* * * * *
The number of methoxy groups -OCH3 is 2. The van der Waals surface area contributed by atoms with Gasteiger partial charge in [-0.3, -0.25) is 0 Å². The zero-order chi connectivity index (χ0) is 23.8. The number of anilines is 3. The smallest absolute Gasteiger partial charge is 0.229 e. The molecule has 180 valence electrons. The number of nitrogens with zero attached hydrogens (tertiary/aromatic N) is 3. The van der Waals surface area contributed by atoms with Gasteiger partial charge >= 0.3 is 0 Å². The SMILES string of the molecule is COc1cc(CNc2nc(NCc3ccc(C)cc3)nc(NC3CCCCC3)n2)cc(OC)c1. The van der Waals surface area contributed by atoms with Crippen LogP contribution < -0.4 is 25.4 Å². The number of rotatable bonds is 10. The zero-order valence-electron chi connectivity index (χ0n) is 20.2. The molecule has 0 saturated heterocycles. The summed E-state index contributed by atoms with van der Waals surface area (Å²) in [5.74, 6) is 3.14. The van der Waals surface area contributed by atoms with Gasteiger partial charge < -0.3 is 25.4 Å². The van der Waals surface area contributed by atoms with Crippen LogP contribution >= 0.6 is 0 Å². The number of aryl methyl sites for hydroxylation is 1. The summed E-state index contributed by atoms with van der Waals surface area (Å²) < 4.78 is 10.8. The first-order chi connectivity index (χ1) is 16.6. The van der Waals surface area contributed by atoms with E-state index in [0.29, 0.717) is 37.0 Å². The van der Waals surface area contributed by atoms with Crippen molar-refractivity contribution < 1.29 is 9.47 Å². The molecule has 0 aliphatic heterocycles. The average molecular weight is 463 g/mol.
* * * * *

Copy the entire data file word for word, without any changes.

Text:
The number of methoxy groups -OCH3 is 2. The van der Waals surface area contributed by atoms with Gasteiger partial charge in [-0.3, -0.25) is 0 Å². The zero-order chi connectivity index (χ0) is 23.8. The number of anilines is 3. The smallest absolute Gasteiger partial charge is 0.229 e. The molecule has 180 valence electrons. The number of nitrogens with zero attached hydrogens (tertiary/aromatic N) is 3. The van der Waals surface area contributed by atoms with Gasteiger partial charge >= 0.3 is 0 Å². The SMILES string of the molecule is COc1cc(CNc2nc(NCc3ccc(C)cc3)nc(NC3CCCCC3)n2)cc(OC)c1. The van der Waals surface area contributed by atoms with Crippen LogP contribution < -0.4 is 25.4 Å². The number of rotatable bonds is 10. The zero-order valence-electron chi connectivity index (χ0n) is 20.2. The molecule has 0 saturated heterocycles. The summed E-state index contributed by atoms with van der Waals surface area (Å²) in [5.74, 6) is 3.14. The van der Waals surface area contributed by atoms with Gasteiger partial charge < -0.3 is 25.4 Å². The van der Waals surface area contributed by atoms with Crippen LogP contribution >= 0.6 is 0 Å². The number of aryl methyl sites for hydroxylation is 1. The summed E-state index contributed by atoms with van der Waals surface area (Å²) < 4.78 is 10.8. The first-order chi connectivity index (χ1) is 16.6. The van der Waals surface area contributed by atoms with E-state index in [0.29, 0.717) is 37.0 Å². The van der Waals surface area contributed by atoms with Crippen molar-refractivity contribution < 1.29 is 9.47 Å². The molecule has 0 aliphatic heterocycles. The average molecular weight is 463 g/mol.